“Um, oh” has been the lackluster response of most people when we tell them we are going on a Dust Bowl Road Trip. The only person who has been extremely positive about it was the curator of Centennial Village Museum in Greeley. Leave it to a historian to get excited about a trip motivated by history.
Part of the reason people have been so humdrum about this road trip is that this area isn’t touristy. In fact, most people aren’t aware of the exact location of the Dust Bowl. Also, it is often overshadowed by the Great Depression, a time in this country’s past that has been written about, discussed, and written about again.
However, the Dust Bowl is a significant part of America’s past. One could make a sound argument that it impacted people from San Francisco to New York. And yet, we know so little about this six-year period, or what led up to and caused the Dust Bowl.
Ryan, my husband, gets obsessed with historic things and will read everything he can on the subject. Years ago, it was the Hoover Dam. It’s been various wars and monarchs and castles. Today, it’s the mob, but just a couple of months ago, he was fascinated by all things Dust Bowl. It was at this time that he decided we should go. After all, the Dust Bowl occurred in Southern Colorado, the Oklahoma Panhandle, as well as parts of Texas and New Mexico. That’s all a region about five to six hours south of where we live in Northern Colorado.
In 2012, we’d watched the Ken Burn’s documentary, “The Dust Bowl,” based largely on a 2008 book by Timothy Egan. Several months ago, Ryan listened to the book on Audible, and I just finished listening to it.
The book is called, “The Worst Hard Times: The Untold Story of Those Who Survived the Great American Dust Bowl.” On Audible, it’s 11 hours and 45 minutes. As I listened, I realized how little I actually knew about the Dust Bowl. I mean, I read “Grapes of Wrath” in high school, but honestly, I don’t remember much.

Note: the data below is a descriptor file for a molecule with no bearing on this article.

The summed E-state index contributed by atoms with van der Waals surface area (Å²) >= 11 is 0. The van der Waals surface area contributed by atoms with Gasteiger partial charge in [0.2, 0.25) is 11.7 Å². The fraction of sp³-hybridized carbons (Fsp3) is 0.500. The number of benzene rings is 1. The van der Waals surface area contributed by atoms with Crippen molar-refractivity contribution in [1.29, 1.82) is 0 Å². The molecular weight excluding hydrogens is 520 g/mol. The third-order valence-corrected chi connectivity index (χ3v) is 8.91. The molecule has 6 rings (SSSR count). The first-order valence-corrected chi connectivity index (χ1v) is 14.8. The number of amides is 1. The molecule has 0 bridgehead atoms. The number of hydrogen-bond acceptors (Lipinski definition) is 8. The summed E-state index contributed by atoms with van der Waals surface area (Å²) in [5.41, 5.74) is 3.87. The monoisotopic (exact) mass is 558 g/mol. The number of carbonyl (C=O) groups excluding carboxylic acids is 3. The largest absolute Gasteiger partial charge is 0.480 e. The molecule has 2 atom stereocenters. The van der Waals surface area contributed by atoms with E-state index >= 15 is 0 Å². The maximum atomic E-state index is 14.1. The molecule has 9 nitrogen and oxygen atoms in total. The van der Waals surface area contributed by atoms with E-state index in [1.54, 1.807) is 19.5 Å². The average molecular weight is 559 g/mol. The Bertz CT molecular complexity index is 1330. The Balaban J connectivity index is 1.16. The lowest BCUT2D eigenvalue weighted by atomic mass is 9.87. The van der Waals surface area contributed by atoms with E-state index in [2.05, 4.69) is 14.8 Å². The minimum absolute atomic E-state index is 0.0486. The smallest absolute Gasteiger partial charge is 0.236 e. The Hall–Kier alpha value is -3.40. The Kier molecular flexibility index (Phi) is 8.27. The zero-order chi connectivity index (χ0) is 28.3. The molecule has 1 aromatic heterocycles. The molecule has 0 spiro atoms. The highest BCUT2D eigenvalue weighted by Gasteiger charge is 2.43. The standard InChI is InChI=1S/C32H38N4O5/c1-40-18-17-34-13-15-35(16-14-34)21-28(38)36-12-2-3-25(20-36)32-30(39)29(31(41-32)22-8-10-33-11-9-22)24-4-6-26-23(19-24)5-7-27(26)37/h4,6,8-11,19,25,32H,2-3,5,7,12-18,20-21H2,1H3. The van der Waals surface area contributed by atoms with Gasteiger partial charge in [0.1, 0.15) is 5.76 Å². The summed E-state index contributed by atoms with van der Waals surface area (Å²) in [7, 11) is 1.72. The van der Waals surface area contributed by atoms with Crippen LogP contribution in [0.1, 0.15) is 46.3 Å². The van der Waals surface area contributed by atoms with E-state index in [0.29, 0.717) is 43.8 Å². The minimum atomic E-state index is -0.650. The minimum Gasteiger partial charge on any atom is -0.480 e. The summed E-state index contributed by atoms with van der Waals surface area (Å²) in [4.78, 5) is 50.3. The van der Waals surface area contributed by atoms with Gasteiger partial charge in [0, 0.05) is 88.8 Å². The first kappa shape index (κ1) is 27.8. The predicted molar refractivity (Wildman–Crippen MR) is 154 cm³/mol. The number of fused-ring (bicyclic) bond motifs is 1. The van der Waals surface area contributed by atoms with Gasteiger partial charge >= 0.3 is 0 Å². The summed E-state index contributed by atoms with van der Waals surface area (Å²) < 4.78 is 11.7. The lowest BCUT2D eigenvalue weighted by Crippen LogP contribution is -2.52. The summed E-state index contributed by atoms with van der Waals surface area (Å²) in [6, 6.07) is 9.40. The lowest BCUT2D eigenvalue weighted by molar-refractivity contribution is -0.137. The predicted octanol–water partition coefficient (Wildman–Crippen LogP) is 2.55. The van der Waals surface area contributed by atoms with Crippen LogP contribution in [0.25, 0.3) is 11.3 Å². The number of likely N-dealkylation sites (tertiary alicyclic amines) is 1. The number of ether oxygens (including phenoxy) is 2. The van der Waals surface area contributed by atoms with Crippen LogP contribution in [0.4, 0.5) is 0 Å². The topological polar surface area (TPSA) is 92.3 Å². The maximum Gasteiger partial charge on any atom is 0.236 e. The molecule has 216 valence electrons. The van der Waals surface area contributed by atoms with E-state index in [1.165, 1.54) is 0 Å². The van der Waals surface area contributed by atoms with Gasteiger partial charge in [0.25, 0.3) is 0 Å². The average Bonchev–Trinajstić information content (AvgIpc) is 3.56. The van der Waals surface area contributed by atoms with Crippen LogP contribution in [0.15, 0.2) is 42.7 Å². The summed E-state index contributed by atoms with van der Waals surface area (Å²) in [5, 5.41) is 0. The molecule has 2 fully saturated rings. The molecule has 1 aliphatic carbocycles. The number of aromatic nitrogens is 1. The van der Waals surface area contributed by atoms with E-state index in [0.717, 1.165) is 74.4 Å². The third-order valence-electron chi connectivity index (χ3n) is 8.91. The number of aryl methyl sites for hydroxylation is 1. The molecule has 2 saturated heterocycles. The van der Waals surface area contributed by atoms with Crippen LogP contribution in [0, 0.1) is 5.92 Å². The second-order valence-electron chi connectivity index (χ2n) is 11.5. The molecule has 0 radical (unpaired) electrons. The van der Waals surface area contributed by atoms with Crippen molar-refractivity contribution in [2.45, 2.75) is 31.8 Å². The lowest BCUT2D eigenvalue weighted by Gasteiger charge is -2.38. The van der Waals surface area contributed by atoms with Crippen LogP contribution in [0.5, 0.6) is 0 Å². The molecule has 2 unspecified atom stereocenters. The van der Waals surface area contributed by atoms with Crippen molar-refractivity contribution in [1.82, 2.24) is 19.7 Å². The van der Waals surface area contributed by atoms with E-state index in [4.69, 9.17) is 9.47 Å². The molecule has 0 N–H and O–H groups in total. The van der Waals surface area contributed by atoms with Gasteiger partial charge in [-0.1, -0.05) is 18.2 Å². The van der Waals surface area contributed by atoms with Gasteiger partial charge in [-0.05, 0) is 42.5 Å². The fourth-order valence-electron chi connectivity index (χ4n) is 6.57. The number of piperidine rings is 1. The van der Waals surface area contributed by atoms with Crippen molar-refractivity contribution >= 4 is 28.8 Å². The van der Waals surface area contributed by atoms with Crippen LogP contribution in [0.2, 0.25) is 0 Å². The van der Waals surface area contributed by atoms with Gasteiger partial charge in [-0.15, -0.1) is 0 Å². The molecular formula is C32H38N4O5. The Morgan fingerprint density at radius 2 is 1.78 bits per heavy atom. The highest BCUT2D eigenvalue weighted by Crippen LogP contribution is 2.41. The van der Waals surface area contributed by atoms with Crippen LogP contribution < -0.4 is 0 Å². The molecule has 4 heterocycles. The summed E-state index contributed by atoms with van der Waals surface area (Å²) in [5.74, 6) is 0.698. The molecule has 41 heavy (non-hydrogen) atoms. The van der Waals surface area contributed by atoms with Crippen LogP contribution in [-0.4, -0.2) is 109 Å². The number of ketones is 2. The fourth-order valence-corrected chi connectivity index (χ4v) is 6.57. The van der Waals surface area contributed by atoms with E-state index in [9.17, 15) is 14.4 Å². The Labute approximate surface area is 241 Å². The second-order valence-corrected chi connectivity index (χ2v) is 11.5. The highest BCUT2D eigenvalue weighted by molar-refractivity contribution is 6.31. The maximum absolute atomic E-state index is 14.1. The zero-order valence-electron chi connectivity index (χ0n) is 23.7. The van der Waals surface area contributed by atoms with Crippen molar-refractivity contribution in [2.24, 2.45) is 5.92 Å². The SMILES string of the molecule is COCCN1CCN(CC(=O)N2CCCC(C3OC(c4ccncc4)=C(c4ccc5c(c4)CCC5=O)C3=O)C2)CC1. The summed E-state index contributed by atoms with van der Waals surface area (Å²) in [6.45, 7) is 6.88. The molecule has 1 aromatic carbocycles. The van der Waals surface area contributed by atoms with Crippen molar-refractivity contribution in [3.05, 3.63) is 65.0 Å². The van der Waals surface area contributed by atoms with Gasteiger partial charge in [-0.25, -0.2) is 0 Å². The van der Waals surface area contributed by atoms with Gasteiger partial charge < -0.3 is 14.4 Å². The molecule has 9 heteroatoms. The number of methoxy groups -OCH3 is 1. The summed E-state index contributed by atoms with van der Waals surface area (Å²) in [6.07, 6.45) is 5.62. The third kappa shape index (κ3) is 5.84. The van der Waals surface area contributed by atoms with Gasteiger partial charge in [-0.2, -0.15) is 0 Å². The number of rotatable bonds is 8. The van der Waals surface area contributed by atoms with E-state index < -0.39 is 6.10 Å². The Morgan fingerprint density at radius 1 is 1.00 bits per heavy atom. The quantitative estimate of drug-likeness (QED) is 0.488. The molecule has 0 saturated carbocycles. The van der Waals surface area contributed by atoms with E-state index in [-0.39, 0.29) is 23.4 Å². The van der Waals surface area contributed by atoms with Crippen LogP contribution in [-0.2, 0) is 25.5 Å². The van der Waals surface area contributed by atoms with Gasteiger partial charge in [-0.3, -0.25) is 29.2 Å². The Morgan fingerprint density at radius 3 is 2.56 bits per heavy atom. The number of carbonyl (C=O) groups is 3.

The story is black and white—poor agricultural practices resulted in the devastation of a large area of land. In other ways, it’s a story mired in the hopes of immigrants, tangled in the dream of the American West and the American farmer, and blurred by the plight of native people. And, it’s a parable that should be heeded regarding our current and future stewardship of the natural world.
It’s a truly fascinating read, and now we plan to explore the places that played a role in the story. They are small towns and counties.
Clayton, New Mexico, population 3,100
Dalhart, Texas, population 8,700
Boise City, Oklahoma, population, 1,100
Baca County, Colorado, population 3,500
Today, this is drive-through country. Read reviews online of hotels and restaurants and it becomes evident that it is frequented by folks on their way to Texas from Colorado or vice versa. This isn’t a region where people come on vacation (unless grandma lives in town). But we are doing just that. Intentionally visiting an area overlooked by many today, but historically significant, and important to the human story.
Also, I am convinced that the heart and soul of our country lives in the small towns scattered across the United States. Each has its own story to tell and that gives every single one a unique charm. I have the goal of finding that distinct appeal when I travel, and this trip is no exception.
Later this week we’ll be on our way to Dust Bowl country.